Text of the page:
Regrettably, the claims of Iran’s leaders have often found acceptance among some influential Western figures, including Barack Obama, John Kerry, and Hillary Clinton.

The endorsement of Iran’s claims by influential Western figures not only undermines efforts to curb Iran’s nuclear ambitions but emboldens the regime to continue unchecked its pursuit of nuclear weapons. Western leaders need to approach Iran’s assertions with skepticism and prioritize the protection of global security interests.

Khamenei’s initial issuance of a fatwa against nuclear weapons coincided with damning revelations in 2002: Iran was exposed clandestinely engaging in nuclear activities, including uranium enrichment, at covert facilities in Natanz and Arak.

These activities flamboyantly violated the principles outlined in the Non-Proliferation Treaty (NPT), to which Iran was a signatory.

The timing of Khamenei’s fatwa should only raise questions about its authenticity and underlying motive: probably an attempt to mitigate international backlash and deflect scrutiny away from Iran’s covert nuclear endeavors. This historical context underscores the need for caution when assessing Iran’s nuclear pronouncements, particularly in light of its history of total disregard for international norms and obligations concerning nuclear proliferation.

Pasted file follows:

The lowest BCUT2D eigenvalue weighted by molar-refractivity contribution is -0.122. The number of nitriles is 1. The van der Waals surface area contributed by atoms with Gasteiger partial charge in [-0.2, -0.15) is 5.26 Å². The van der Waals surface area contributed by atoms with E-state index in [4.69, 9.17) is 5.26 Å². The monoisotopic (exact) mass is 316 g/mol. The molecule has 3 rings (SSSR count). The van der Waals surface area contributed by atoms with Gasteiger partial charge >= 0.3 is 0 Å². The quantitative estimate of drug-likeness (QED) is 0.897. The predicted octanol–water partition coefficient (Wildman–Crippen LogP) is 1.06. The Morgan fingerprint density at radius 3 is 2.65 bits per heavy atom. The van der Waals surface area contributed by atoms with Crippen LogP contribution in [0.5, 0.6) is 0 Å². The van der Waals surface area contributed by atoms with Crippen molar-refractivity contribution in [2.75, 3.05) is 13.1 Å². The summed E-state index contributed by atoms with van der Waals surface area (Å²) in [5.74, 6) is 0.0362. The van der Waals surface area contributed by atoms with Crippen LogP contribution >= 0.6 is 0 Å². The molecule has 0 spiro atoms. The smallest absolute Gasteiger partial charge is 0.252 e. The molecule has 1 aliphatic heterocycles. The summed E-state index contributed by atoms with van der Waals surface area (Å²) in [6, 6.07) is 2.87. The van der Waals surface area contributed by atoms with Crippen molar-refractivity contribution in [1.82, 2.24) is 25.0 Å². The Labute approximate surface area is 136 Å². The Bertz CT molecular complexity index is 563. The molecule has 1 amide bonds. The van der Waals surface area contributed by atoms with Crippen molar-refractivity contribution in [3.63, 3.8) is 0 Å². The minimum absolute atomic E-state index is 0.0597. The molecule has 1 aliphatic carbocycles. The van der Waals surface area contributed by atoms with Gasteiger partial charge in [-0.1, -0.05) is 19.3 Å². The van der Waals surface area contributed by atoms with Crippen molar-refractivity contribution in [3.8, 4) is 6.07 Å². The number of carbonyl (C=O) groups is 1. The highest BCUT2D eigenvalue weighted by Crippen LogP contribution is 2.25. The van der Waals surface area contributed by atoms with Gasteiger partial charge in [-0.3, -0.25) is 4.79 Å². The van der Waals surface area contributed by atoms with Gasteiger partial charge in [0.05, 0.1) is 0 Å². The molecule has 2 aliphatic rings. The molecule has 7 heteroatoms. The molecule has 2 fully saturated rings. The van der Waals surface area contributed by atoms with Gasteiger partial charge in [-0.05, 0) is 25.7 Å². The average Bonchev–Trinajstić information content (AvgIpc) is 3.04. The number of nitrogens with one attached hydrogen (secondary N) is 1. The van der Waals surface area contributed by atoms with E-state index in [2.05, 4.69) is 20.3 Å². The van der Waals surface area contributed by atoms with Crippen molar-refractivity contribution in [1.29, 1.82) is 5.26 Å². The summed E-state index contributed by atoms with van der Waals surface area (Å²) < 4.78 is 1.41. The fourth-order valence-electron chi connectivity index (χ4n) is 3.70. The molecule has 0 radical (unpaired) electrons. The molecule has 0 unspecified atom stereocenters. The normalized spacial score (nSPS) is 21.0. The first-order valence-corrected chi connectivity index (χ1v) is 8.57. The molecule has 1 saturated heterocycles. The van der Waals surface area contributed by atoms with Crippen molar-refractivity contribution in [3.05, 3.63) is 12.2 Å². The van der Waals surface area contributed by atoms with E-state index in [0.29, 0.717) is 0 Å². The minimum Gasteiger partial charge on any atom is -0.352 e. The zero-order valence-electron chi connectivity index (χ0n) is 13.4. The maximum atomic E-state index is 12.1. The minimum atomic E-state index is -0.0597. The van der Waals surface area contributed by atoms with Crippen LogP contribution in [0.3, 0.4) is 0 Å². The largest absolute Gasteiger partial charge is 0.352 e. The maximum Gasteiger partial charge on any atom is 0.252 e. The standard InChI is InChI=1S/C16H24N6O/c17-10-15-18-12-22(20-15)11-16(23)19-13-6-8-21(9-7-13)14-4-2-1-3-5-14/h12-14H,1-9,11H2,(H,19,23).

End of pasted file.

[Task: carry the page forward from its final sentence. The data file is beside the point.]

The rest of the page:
It is also imperative to delve into the concept of taqiyya (dissimulation) in the context of the Shia Islamism in Iran. Taqiyya, a principle emphasized in the mullahs’ Shia jurisprudence, also warrants attention when evaluating fatwas issued by Khamenei — especially regarding nuclear weapons. Taqiyyarooted in the belief that deception is permissible to protect oneself, the Islamic government, or the community of Muslims allows for the strategic use of falsehoods when perceived threats loom over the interests of the Islamic community, and sheds light on the motivations behind the Ayatollah’s proclamations: that political expediency and safeguarding interests of the Islamic Republic of Iran may well influence such declarations.